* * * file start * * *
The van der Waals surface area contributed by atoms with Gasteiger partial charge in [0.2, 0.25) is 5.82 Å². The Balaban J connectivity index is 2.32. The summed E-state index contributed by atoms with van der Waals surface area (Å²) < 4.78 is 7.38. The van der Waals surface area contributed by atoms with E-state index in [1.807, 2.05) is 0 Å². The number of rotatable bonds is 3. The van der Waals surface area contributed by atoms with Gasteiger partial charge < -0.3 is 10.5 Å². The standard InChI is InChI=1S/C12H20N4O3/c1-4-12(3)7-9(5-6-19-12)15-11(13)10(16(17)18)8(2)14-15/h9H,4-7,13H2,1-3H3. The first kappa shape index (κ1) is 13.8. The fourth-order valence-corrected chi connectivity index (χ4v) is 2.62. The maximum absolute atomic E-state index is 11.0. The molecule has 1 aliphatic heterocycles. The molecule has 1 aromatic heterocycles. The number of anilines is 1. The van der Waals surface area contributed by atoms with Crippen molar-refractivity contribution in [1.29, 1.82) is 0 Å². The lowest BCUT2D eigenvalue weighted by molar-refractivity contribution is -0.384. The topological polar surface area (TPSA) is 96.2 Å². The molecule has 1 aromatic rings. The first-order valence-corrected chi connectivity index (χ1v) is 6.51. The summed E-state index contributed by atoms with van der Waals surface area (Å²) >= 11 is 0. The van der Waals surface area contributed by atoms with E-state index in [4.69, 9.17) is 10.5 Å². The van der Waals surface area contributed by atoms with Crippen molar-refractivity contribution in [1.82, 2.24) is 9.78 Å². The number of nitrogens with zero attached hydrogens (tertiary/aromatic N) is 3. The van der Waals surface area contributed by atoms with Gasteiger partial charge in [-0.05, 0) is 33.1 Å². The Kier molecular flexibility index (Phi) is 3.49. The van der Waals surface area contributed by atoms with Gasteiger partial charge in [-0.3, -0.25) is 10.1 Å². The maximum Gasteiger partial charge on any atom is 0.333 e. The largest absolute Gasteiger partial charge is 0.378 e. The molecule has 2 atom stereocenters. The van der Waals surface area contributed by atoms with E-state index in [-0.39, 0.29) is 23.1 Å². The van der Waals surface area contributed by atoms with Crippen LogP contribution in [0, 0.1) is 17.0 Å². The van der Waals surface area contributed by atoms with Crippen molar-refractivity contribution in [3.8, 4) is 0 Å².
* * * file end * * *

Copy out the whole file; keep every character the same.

The van der Waals surface area contributed by atoms with Gasteiger partial charge in [0.2, 0.25) is 5.82 Å². The Balaban J connectivity index is 2.32. The summed E-state index contributed by atoms with van der Waals surface area (Å²) < 4.78 is 7.38. The van der Waals surface area contributed by atoms with E-state index in [1.807, 2.05) is 0 Å². The number of rotatable bonds is 3. The van der Waals surface area contributed by atoms with Gasteiger partial charge < -0.3 is 10.5 Å². The standard InChI is InChI=1S/C12H20N4O3/c1-4-12(3)7-9(5-6-19-12)15-11(13)10(16(17)18)8(2)14-15/h9H,4-7,13H2,1-3H3. The first kappa shape index (κ1) is 13.8. The fourth-order valence-corrected chi connectivity index (χ4v) is 2.62. The maximum absolute atomic E-state index is 11.0. The molecule has 1 aliphatic heterocycles. The molecule has 1 aromatic heterocycles. The number of anilines is 1. The van der Waals surface area contributed by atoms with Crippen molar-refractivity contribution in [1.29, 1.82) is 0 Å². The lowest BCUT2D eigenvalue weighted by molar-refractivity contribution is -0.384. The topological polar surface area (TPSA) is 96.2 Å². The molecule has 1 aromatic rings. The first-order valence-corrected chi connectivity index (χ1v) is 6.51. The summed E-state index contributed by atoms with van der Waals surface area (Å²) >= 11 is 0. The van der Waals surface area contributed by atoms with E-state index in [4.69, 9.17) is 10.5 Å². The van der Waals surface area contributed by atoms with Crippen molar-refractivity contribution in [1.82, 2.24) is 9.78 Å². The number of nitrogens with zero attached hydrogens (tertiary/aromatic N) is 3. The van der Waals surface area contributed by atoms with Gasteiger partial charge in [-0.05, 0) is 33.1 Å². The Kier molecular flexibility index (Phi) is 3.49. The van der Waals surface area contributed by atoms with Gasteiger partial charge in [-0.3, -0.25) is 10.1 Å². The maximum Gasteiger partial charge on any atom is 0.333 e. The largest absolute Gasteiger partial charge is 0.378 e. The molecule has 2 atom stereocenters. The van der Waals surface area contributed by atoms with E-state index in [-0.39, 0.29) is 23.1 Å². The van der Waals surface area contributed by atoms with Crippen LogP contribution in [0, 0.1) is 17.0 Å². The van der Waals surface area contributed by atoms with Crippen molar-refractivity contribution in [3.8, 4) is 0 Å².